Barnes & Noble Nook
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$0.99 USD – $1.34 CAN – £0.99 GBP

Find Susana Ellis at: Facebook | Twitter | Website

We want to hear from you!

If you could drop in at a Vauxhall masquerade, what would you like to do there?

Leave a comment below!

Throwback Thursday: Arabella Churchill’s Sensuous Legs with Anna D. Allen

Today, we have Anna D. Allen here on the blog, sharing a humorous historical tidbit with us!

Arabella Churchill’s Sensuous Legs

My sister’s into the Restoration period, when Charles II returned to Britain after decades of Puritan rule. Not my cup of tea. Can’t get past the wigs. Plus the Stuarts never seem like the brightest crayons in the box. But my sister loves it, and since I know all the characters, she jabbers to me about it. One story she told me lay dormant in the back of my mind for years… until last winter, I felt compelled to write a romance novella inspired by a footnote to history.

Arabella Churchill was the sister of John Churchill (later the Duke of Marlborough). John was a national war hero, the builder of Blenheim Palace (frequently used in movies), and most famous today as the ancestor of Sir Winston Churchill and Princess Diana.

At court, Arabella served as a lady-in-waiting to Anne Hyde, the king’s sister-in-law, whose husband, James Duke of York, would go on to become King James I–infamously losing his crown in the Glorious Revolution.

Arabella, however, was not a beauty. She was tall and skinny, very pale, and openly called plain.

At this point, the accounts vary. Either everyone went hunting on horseback or James took it upon himself to teach Arabella to ride. In any event, Arabella was thrown from her horse. When James reached her, he discovered her skirts in disarray, leaving her legs completely exposed. And he was shocked that such a plain girl could possess such incredible limbs. He, supposedly, fell in love with her on the spot, and she soon became his mistress, eventually giving birth to four of his children.

I couldn’t resist a bit of thievery… but set in the Regency Period. With snow. And a really hot hero. The result: Magdalena’s Christmas Rake.

What was the hardest part about writing this story?

The kiss! I always end up writing the last kiss I wrote. So I have to go back and makes sure I don’t do that. And then there’s my inner 5-year-old going "ooh, cooties" or pulling a Rainman– "It was wet."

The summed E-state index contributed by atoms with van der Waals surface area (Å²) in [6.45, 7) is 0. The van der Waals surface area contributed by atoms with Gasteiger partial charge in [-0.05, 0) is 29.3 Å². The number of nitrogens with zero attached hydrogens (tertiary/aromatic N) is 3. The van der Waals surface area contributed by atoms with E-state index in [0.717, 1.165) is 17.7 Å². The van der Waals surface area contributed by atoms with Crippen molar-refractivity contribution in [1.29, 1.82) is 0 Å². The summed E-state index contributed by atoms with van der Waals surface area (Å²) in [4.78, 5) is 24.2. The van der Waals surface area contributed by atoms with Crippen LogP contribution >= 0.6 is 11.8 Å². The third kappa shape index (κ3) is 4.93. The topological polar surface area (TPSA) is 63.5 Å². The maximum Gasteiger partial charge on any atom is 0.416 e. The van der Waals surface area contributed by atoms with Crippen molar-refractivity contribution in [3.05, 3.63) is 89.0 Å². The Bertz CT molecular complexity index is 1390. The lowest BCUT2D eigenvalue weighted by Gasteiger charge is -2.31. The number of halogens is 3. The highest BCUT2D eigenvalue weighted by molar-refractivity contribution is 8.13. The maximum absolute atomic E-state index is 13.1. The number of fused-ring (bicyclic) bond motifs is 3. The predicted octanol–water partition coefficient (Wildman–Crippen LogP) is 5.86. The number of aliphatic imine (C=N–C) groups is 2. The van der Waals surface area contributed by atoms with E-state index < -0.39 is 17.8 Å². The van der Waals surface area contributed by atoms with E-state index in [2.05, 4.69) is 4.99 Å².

Have you ever based a character on a real person?

Several times. The best one, though, was Bob in "Mrs Hewitt’s Barbeque." The man was a greeter at the local Meijer’s (think Super-Walmart in the Mid-West). He was in his 60s, from Northern England with the corresponding accent, but he looked like the Crocodile Hunter, down to his khaki shorts. And he had a short queue and an earing. I had to write him.

What are your favorite historical romance tropes?

I love Regency romance, but a trope? My sister jokes that I like stories with "a plot." I laughed when she said this, but I knew what she meant– those tales with smugglers or French spies. I like soldiers. I like heroines who are "older"– that is, not debutantes with little experience of the world. Variations of Cinderella– but always always always, intelligent women. And intelligent men, too.

book coverMagdalena’s Christmas Rake

When days turn dark, Christmas brightens the way… Come Revel with us again!
Magdalena’s Christmas Rake – Thomas Eddington comes home for a family Christmas to discover his mother in a matchmaking mood. Worse, she has invited his childhood nemesis, "Mad Maddie" Winslow, to act as chaperone to the eligible debutantes. For her part, Magdalena Winslow hopes to go unnoticed. She certainly wants nothing to do with a London rake, and she’s not afraid to let him know it.

Series Name: Christmas Revels III
Genre: Regency Romance
Heat level: No sex
ISBN: 9781942470021

Grab your copy at:
Apple iBooks (iTunes/iPhone/iPad)
Amazon USA | Amazon Canada | Amazon UK
Barnes & Noble Nook
Kobo

$2.99 USD – $3.91 CAN – £2.99 GBP

Find Anna D. Allen at: Facebook | Website

We want to hear from you!

Not including Mr. Darcy, who among Jane Austen’s male characters would you want as a husband? Or whatever works for you.

Leave a comment below!